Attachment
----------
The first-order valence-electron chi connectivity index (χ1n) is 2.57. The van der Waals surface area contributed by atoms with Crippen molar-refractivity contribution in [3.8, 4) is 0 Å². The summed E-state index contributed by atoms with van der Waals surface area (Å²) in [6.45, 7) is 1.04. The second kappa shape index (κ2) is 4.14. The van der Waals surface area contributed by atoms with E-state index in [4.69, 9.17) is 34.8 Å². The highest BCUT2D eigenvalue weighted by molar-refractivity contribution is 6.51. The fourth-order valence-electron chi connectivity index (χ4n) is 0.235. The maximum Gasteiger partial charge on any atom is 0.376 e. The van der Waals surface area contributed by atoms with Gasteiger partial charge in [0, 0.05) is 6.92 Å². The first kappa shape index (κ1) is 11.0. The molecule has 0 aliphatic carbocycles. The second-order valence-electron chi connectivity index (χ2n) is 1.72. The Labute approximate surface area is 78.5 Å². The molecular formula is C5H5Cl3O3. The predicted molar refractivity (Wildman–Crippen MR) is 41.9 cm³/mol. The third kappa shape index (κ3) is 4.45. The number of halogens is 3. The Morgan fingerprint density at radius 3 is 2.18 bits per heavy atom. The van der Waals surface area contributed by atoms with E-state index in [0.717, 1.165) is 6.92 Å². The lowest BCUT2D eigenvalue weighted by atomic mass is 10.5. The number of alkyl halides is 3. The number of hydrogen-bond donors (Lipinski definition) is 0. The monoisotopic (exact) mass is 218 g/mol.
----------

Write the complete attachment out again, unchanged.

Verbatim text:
The first-order valence-electron chi connectivity index (χ1n) is 2.57. The van der Waals surface area contributed by atoms with Crippen molar-refractivity contribution in [3.8, 4) is 0 Å². The summed E-state index contributed by atoms with van der Waals surface area (Å²) in [6.45, 7) is 1.04. The second kappa shape index (κ2) is 4.14. The van der Waals surface area contributed by atoms with E-state index in [4.69, 9.17) is 34.8 Å². The highest BCUT2D eigenvalue weighted by molar-refractivity contribution is 6.51. The fourth-order valence-electron chi connectivity index (χ4n) is 0.235. The maximum Gasteiger partial charge on any atom is 0.376 e. The van der Waals surface area contributed by atoms with Gasteiger partial charge in [0, 0.05) is 6.92 Å². The first kappa shape index (κ1) is 11.0. The molecule has 0 aliphatic carbocycles. The second-order valence-electron chi connectivity index (χ2n) is 1.72. The Labute approximate surface area is 78.5 Å². The molecular formula is C5H5Cl3O3. The predicted molar refractivity (Wildman–Crippen MR) is 41.9 cm³/mol. The third kappa shape index (κ3) is 4.45. The number of halogens is 3. The Morgan fingerprint density at radius 3 is 2.18 bits per heavy atom. The van der Waals surface area contributed by atoms with E-state index in [0.717, 1.165) is 6.92 Å². The lowest BCUT2D eigenvalue weighted by atomic mass is 10.5. The number of alkyl halides is 3. The number of hydrogen-bond donors (Lipinski definition) is 0. The monoisotopic (exact) mass is 218 g/mol.